excerpt from 'My Musical Life' pp. 663-6 (719 words)

excerpt from 'My Musical Life' pp. 663-6 (719 words)

part of

My Musical Life

original language

urn:iso:std:iso:639:ed-3:eng

in pages

663-6

type

text excerpt

encoded value

I had conceived, ever since I had studied the life and works of CHOPIN, the greatest desire to hear him played by LISZT: indeed, the numbers of those CHOPIN still living who have had this privilege must be very limited. I ventured to say, "CHOPIN always maintained that you were the most perfect exponent of his works. I cannot say how grateful I should be to hear, were it only a fugitive passage of CHOPIN'S, touched by your hand."

"With all the pleasure in the world“ replied the immortal pianist; and again I sat down by the grand piano, and humming to him a phrase of op. 37, I begged that it might be that.

"I will play that, and another after it." (The second was op. 48.)

It is useless for me to attempt a description of a performance every phrase of which will be implanted in my memory, and on my heart, as long as I live.

Again, in that room, with its long bright window opening out into the summer-land, we sat in deep shadow in perfect seclusion ; not a sound but the magic notes falling at first like a soft shower of pearls or liquid drops from a fountain blown spray falling hither and thither, and changing into rainbow tints in its passage, as the harmonic progression kept changing and tossing the fugitive fragments of melody with which that exquisite nocturne opens, until it settles into the calm, happy dream, which seems to rock the listener to sleep with the deep and perfect benison of ineffable rest; then out of the dream, through a few bars, like the uneasy consciousness of a slowly awakening sleeper, and again the interlude, the blown rain of double pearls until once more the heavenly dream is resumed. I drew my chair gently nearer, I almost held my breath, not to miss a note. There was a strange concentrated anticipation about LISZT'S playing unlike anything I had ever heard not for a moment could the ear cease listening; each note seemed prophetic of the next, each yielded in importance to the next : one felt that in the soul of the player the whole nocturne existed from the beginning as one and indivisible, like a poem in the heart of a poet. The playing of the bars had to be gone through seriatim; but there were glimpses of a higher state of intuition, in which one could read thoughts without words, and possess the soul of music, without the intervention of bars and keys and strings; all the mere elements seemed to fade, nothing but perception remained. Sense of time vanished; all was as it were realised in a moment, that moment the Present the eternal Present no Past, no Future. Yet I could not help noticing each incident: the perfect, effortless independence of the fingers, mere obedient ministers of the master's thought; the complete trance of the player living in the ideal world, and reducing the world of matter about him to the flimsiest of unreal shadows; and I had time to notice the unconscious habits of the master, which have already passed into historic manner- isms in his disciples, like CARDINAL NEWMAN'S stooping gait, GARIBALDI'S half closing of the eyes, or VICTOR EMMANUEL'S toss of the head. So I noticed the first finger and thumb drawn together to emphasize a note, or the fingers doubled up, then lifted in a peculiar manner, with a gentle sweep in the middle of a phrase things in which those are determined to be like the master who can be like him in nothing else ; also the peculiar repercussion resonance, since reduced to something like a science by RUBINSTEIN, and the caressing touch, which seemed to draw the soul of the piano out of it almost before the finger reached the key-board. When LISZT passed silently to op. 48, he arrived at some stiff bravura passages, which called forth his old vigour. Yet here all was perfect; not a note slurred over or missed; the old thunder woke beneath his outstretched hands; the spirits of the vasty deep were as obedient as ever to their master's call. With the last chord he rose abruptly; abruptly we came out of the dim, enchanted land of dreams; the common light of day was once more around me.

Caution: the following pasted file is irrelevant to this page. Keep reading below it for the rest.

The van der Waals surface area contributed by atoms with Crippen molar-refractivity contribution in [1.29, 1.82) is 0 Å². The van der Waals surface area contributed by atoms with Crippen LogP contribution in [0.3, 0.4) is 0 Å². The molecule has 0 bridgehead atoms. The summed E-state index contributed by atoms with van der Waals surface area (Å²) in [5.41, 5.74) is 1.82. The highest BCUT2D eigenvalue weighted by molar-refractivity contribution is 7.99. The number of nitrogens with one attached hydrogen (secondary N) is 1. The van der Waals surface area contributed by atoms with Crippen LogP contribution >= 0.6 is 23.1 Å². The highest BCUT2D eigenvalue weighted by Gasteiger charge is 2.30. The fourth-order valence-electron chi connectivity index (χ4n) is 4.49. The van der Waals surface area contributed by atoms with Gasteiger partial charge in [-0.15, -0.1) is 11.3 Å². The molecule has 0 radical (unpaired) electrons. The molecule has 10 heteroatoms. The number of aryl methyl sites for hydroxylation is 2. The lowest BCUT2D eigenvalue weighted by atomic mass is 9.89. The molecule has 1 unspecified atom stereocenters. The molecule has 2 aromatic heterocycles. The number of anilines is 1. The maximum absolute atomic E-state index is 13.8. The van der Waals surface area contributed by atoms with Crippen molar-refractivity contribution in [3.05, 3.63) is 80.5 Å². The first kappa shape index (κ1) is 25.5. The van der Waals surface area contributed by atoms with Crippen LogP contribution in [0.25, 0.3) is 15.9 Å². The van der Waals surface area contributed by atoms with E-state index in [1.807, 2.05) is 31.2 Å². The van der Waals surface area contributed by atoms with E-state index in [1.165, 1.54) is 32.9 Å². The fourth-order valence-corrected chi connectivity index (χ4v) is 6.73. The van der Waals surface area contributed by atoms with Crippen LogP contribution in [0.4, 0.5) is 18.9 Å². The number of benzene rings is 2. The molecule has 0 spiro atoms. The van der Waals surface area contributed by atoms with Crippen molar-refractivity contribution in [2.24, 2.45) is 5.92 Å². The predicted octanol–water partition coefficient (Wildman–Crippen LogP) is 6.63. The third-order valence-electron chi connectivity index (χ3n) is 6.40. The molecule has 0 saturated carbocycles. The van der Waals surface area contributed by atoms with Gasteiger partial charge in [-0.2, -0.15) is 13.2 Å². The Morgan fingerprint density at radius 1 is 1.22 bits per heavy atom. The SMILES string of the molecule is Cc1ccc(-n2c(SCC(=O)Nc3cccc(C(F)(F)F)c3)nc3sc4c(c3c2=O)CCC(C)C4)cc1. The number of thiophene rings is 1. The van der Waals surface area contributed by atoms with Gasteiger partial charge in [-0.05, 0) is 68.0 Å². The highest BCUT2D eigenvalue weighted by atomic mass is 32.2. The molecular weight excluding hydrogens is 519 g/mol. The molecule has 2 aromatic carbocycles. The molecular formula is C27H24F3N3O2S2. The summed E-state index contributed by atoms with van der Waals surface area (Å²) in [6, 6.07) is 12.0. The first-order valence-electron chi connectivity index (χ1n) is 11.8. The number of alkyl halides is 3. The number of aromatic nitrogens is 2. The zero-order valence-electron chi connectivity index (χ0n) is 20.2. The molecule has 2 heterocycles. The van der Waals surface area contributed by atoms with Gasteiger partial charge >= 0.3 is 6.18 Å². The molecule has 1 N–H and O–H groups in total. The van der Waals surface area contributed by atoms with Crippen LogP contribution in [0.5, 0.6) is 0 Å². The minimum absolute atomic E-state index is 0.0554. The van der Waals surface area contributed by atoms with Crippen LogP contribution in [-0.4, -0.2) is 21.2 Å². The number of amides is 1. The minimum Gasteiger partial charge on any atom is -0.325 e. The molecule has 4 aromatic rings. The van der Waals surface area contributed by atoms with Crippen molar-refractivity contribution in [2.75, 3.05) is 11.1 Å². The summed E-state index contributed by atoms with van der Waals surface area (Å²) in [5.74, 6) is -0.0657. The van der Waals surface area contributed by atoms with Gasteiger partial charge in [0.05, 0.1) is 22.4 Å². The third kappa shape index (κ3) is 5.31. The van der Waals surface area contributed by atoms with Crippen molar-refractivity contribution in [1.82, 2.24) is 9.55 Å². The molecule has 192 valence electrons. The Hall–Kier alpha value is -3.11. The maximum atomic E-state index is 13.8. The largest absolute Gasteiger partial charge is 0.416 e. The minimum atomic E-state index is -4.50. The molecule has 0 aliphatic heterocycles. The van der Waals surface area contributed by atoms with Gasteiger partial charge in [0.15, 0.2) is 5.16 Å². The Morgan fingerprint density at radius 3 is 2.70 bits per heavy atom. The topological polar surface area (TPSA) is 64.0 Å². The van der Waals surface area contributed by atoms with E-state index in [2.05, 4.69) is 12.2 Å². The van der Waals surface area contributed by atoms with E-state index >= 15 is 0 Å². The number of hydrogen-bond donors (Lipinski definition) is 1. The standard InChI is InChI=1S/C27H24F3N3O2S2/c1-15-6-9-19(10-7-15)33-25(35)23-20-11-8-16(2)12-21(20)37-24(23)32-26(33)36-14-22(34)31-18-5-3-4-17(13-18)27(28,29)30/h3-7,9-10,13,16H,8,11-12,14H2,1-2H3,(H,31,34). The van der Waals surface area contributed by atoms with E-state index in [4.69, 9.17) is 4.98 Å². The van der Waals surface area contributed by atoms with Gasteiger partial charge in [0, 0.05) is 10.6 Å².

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excerpt from 'My Musical Life' pp. 663-6 (719 words)

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